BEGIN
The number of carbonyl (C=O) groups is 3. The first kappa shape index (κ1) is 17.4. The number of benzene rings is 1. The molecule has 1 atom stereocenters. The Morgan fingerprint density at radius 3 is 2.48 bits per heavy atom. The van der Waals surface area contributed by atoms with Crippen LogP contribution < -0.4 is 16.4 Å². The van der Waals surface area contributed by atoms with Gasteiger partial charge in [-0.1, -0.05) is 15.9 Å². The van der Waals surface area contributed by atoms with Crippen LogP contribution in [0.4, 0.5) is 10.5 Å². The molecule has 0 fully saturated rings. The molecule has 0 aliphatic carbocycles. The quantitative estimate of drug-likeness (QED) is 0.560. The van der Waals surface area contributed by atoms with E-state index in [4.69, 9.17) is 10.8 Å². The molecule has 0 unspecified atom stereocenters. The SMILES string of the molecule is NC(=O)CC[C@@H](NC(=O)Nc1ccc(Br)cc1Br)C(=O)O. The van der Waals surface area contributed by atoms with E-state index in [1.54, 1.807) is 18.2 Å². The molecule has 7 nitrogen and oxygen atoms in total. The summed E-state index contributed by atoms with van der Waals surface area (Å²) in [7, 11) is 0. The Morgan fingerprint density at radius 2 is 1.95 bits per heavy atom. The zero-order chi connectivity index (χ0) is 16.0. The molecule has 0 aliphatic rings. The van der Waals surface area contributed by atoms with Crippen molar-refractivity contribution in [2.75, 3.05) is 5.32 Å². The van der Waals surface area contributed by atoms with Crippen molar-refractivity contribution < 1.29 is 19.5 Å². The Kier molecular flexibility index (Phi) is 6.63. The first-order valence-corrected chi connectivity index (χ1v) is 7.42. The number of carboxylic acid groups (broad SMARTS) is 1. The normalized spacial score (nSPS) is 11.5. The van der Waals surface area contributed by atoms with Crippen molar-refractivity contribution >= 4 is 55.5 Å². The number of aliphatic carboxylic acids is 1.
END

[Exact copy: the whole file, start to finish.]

The number of carbonyl (C=O) groups is 3. The first kappa shape index (κ1) is 17.4. The number of benzene rings is 1. The molecule has 1 atom stereocenters. The Morgan fingerprint density at radius 3 is 2.48 bits per heavy atom. The van der Waals surface area contributed by atoms with Crippen LogP contribution < -0.4 is 16.4 Å². The van der Waals surface area contributed by atoms with Gasteiger partial charge in [-0.1, -0.05) is 15.9 Å². The van der Waals surface area contributed by atoms with Crippen LogP contribution in [0.4, 0.5) is 10.5 Å². The molecule has 0 fully saturated rings. The molecule has 0 aliphatic carbocycles. The quantitative estimate of drug-likeness (QED) is 0.560. The van der Waals surface area contributed by atoms with E-state index in [4.69, 9.17) is 10.8 Å². The molecule has 0 unspecified atom stereocenters. The SMILES string of the molecule is NC(=O)CC[C@@H](NC(=O)Nc1ccc(Br)cc1Br)C(=O)O. The van der Waals surface area contributed by atoms with E-state index in [1.54, 1.807) is 18.2 Å². The molecule has 7 nitrogen and oxygen atoms in total. The summed E-state index contributed by atoms with van der Waals surface area (Å²) in [7, 11) is 0. The Morgan fingerprint density at radius 2 is 1.95 bits per heavy atom. The zero-order chi connectivity index (χ0) is 16.0. The molecule has 0 aliphatic rings. The van der Waals surface area contributed by atoms with Crippen molar-refractivity contribution in [2.75, 3.05) is 5.32 Å². The van der Waals surface area contributed by atoms with Crippen molar-refractivity contribution < 1.29 is 19.5 Å². The Kier molecular flexibility index (Phi) is 6.63. The first-order valence-corrected chi connectivity index (χ1v) is 7.42. The number of carboxylic acid groups (broad SMARTS) is 1. The normalized spacial score (nSPS) is 11.5. The van der Waals surface area contributed by atoms with Crippen molar-refractivity contribution >= 4 is 55.5 Å². The number of aliphatic carboxylic acids is 1.